History of the Topographic Branh – Richard T. Evans, Helen M. Frye – 1st Edition

Description

This is the result of many hours of research and personal recollections of Richard T. Evans and Helen M. Frye and was compiled and organized during the mid-1950s. Included are a number of documents that were considered worthy of preservation, as well as several diary excerpts from the early days.

From a very early period of the world’s existence, man has endeavored to represent the earth’s surface in a graphic form for the information of his fellow men, realizing that no oral or written description is capable of setting forth facts so vividly and so clearly as a map. Mapping of the areas of the United States began with the charting of portions of its coast line by early explorers, the need for maps was first recognized during the war of the Colonies for independence from Great Britain.

On July 22, 1777, Congress authorized General Washington to appoint: ‘Mr. Robert Erskine, or any other person that he may think proper, geographer and surveyor of the roads, to take sketches of the country and the seat of war.’ By several acts during the Revolutionary War, Congress provided ‘geographers’ for the armies of the United States, some of them with the pay of a colonel, amounting to $60 a month and allowances.

At the end of the War, a resolution of May 27, 1785, continued in service the ‘geographer of the United States’ for a period of 3 years. The War Department recognized the necessity of ‘geographical ’ and requested Congress to authorize their appointment, but it was not until the next war that Congress authorized on March 3, 1813, the appointment of eight topographic and eight assistant topographic under the direction of the General Staff of the Army. These officers formed the nucleus of the first Corps of Topographic in the Army, and that Corps continued to function as an independent unit until it was absorbed by the Corps of in 1863, during the Civil War between the States.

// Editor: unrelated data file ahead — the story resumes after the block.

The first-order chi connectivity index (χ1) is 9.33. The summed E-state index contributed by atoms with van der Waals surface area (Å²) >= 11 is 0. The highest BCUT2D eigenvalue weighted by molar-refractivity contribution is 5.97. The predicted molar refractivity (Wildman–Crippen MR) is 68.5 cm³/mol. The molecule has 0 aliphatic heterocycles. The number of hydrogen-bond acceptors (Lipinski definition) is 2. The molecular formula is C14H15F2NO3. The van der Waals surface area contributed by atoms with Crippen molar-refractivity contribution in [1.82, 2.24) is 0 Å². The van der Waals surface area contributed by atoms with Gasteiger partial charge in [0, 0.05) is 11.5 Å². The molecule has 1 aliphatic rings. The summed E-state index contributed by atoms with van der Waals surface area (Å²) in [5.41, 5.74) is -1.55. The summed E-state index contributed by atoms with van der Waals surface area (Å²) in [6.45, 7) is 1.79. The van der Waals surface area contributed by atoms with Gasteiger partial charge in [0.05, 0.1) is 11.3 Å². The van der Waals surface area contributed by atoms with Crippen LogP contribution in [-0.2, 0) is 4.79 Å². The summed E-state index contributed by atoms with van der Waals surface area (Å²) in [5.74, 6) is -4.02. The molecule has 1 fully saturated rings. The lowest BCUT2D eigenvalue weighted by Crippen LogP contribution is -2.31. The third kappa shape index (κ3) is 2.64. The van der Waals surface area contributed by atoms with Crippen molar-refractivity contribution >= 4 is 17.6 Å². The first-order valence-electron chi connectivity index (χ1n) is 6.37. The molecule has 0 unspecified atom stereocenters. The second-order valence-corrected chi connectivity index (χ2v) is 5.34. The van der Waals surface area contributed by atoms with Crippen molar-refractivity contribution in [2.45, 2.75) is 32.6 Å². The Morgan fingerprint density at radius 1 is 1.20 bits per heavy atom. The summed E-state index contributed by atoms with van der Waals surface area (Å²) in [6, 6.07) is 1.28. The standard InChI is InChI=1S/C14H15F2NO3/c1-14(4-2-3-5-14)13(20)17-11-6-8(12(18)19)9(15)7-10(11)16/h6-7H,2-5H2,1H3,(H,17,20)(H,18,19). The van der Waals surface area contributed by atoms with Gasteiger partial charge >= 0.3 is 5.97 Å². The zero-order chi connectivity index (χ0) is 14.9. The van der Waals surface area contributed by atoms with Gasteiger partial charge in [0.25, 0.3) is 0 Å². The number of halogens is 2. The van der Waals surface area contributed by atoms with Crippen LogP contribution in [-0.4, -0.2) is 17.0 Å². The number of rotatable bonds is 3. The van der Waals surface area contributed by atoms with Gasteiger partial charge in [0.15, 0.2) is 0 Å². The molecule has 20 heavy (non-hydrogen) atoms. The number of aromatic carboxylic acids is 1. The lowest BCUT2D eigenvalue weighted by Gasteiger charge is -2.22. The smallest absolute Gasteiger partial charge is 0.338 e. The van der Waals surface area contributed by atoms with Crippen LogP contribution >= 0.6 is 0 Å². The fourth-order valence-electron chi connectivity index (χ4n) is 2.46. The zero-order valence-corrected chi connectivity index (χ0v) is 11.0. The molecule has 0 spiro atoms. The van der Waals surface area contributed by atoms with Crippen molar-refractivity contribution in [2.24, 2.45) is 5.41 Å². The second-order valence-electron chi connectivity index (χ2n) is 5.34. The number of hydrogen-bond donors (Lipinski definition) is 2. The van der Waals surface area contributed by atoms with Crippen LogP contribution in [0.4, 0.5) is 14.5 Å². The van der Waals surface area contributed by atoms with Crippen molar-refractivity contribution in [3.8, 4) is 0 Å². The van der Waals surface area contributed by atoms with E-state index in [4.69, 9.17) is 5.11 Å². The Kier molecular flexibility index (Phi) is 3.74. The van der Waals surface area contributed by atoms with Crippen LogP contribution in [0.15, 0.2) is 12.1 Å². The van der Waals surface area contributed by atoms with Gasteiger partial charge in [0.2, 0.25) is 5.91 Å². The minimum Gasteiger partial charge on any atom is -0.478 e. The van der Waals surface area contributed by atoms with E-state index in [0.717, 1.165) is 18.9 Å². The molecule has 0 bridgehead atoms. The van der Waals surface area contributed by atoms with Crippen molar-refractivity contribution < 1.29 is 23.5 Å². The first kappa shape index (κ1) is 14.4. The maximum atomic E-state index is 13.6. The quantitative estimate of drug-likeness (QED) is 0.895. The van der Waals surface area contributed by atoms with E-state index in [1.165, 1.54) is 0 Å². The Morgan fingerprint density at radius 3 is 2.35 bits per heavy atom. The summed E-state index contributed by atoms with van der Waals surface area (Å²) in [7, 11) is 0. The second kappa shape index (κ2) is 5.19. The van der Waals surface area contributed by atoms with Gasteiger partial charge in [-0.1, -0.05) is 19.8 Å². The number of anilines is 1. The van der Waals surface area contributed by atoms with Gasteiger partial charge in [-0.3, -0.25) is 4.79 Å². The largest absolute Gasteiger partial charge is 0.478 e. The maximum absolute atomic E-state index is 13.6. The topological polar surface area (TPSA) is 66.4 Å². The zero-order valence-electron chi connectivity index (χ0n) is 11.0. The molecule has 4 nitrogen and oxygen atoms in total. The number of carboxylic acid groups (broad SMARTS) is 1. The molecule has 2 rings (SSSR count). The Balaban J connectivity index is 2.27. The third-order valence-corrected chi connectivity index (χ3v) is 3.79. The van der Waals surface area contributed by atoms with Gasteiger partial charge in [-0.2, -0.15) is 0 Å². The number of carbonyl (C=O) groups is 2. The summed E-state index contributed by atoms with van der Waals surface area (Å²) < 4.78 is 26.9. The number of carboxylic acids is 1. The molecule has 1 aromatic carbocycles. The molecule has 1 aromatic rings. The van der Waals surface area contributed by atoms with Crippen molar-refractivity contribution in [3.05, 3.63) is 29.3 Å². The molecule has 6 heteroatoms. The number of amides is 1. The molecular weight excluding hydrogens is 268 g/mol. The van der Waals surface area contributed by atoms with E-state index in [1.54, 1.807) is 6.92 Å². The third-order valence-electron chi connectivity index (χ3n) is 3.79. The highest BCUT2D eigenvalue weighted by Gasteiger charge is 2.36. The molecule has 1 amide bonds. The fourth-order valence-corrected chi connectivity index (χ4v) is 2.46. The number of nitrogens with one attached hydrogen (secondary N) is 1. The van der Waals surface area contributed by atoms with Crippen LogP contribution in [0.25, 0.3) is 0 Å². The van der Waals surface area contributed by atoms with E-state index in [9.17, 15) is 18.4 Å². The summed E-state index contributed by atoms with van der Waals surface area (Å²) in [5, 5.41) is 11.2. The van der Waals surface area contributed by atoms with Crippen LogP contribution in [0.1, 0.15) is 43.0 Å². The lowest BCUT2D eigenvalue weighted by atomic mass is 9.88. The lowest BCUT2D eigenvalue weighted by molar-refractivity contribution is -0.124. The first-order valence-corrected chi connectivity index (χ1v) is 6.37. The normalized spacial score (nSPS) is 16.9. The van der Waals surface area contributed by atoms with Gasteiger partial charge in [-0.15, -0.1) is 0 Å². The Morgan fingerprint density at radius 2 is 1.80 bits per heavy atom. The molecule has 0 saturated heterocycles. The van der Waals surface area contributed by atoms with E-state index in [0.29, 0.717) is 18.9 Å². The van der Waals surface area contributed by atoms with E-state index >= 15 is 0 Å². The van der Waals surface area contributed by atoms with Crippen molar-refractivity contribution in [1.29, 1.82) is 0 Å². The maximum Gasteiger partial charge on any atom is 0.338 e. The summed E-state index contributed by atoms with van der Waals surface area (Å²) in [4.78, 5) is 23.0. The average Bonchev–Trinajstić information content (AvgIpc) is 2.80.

Table of Contents

- Preface
- Predecessor Surveys
- Introduction
- Early Mapping Methods
- Inception and Early Years of the Geological Survey
- Sale of Topographic Maps
- Investigation by Congress
- Area Surveyed
- The General Systems of Maps Needed
- The Best Method of Constructing Topographic Maps
- Washington Clubs and Societies
- Powell Irrigation Survey
- Tenth Anniversary
- State Cooperation
- Mapping in Idaho
- Mapping Accomplished (1889–90)
- Mapping in North and South Dakota
- Appropriations and Reorganization
- The Cuvier Prize
- Primary Traverse
- First Map Revision
- Manual of Topographic Methods
- Walcott Becomes Director
- Index
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